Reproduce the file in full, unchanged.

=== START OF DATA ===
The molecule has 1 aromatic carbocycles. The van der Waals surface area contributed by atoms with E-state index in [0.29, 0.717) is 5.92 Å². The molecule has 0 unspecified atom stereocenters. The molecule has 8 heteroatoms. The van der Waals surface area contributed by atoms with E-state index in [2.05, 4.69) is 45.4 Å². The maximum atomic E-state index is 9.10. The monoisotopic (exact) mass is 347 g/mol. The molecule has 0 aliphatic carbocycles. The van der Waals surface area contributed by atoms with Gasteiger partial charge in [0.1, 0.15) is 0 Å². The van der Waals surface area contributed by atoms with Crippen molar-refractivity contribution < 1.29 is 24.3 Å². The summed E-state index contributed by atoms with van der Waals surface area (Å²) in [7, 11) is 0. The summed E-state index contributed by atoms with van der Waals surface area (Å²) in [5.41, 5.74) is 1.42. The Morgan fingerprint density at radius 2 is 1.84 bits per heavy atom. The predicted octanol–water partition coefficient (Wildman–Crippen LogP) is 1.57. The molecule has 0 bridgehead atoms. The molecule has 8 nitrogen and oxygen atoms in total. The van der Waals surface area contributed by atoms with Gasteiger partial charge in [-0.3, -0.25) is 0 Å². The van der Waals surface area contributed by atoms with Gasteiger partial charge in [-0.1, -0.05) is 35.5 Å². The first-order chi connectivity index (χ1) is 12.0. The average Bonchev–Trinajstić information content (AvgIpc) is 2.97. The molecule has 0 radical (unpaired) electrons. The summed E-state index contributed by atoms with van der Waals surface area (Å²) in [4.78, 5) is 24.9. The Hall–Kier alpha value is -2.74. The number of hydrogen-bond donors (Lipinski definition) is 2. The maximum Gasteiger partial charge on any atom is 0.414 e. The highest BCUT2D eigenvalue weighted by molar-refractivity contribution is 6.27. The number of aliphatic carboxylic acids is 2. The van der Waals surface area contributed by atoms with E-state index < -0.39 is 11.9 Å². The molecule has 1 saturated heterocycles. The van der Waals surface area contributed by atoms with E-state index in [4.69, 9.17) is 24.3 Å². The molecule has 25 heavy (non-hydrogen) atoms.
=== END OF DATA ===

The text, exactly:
The molecule has 1 aromatic carbocycles. The van der Waals surface area contributed by atoms with E-state index in [0.29, 0.717) is 5.92 Å². The molecule has 0 unspecified atom stereocenters. The molecule has 8 heteroatoms. The van der Waals surface area contributed by atoms with E-state index in [2.05, 4.69) is 45.4 Å². The maximum atomic E-state index is 9.10. The monoisotopic (exact) mass is 347 g/mol. The molecule has 0 aliphatic carbocycles. The van der Waals surface area contributed by atoms with Gasteiger partial charge in [0.1, 0.15) is 0 Å². The van der Waals surface area contributed by atoms with Crippen molar-refractivity contribution < 1.29 is 24.3 Å². The summed E-state index contributed by atoms with van der Waals surface area (Å²) in [7, 11) is 0. The summed E-state index contributed by atoms with van der Waals surface area (Å²) in [5.41, 5.74) is 1.42. The Morgan fingerprint density at radius 2 is 1.84 bits per heavy atom. The predicted octanol–water partition coefficient (Wildman–Crippen LogP) is 1.57. The molecule has 0 bridgehead atoms. The molecule has 8 nitrogen and oxygen atoms in total. The van der Waals surface area contributed by atoms with Gasteiger partial charge in [-0.3, -0.25) is 0 Å². The van der Waals surface area contributed by atoms with Gasteiger partial charge in [-0.1, -0.05) is 35.5 Å². The first-order chi connectivity index (χ1) is 12.0. The average Bonchev–Trinajstić information content (AvgIpc) is 2.97. The molecule has 0 radical (unpaired) electrons. The summed E-state index contributed by atoms with van der Waals surface area (Å²) in [4.78, 5) is 24.9. The Hall–Kier alpha value is -2.74. The number of hydrogen-bond donors (Lipinski definition) is 2. The maximum Gasteiger partial charge on any atom is 0.414 e. The highest BCUT2D eigenvalue weighted by molar-refractivity contribution is 6.27. The number of aliphatic carboxylic acids is 2. The van der Waals surface area contributed by atoms with E-state index < -0.39 is 11.9 Å². The molecule has 1 saturated heterocycles. The van der Waals surface area contributed by atoms with E-state index in [4.69, 9.17) is 24.3 Å². The molecule has 25 heavy (non-hydrogen) atoms.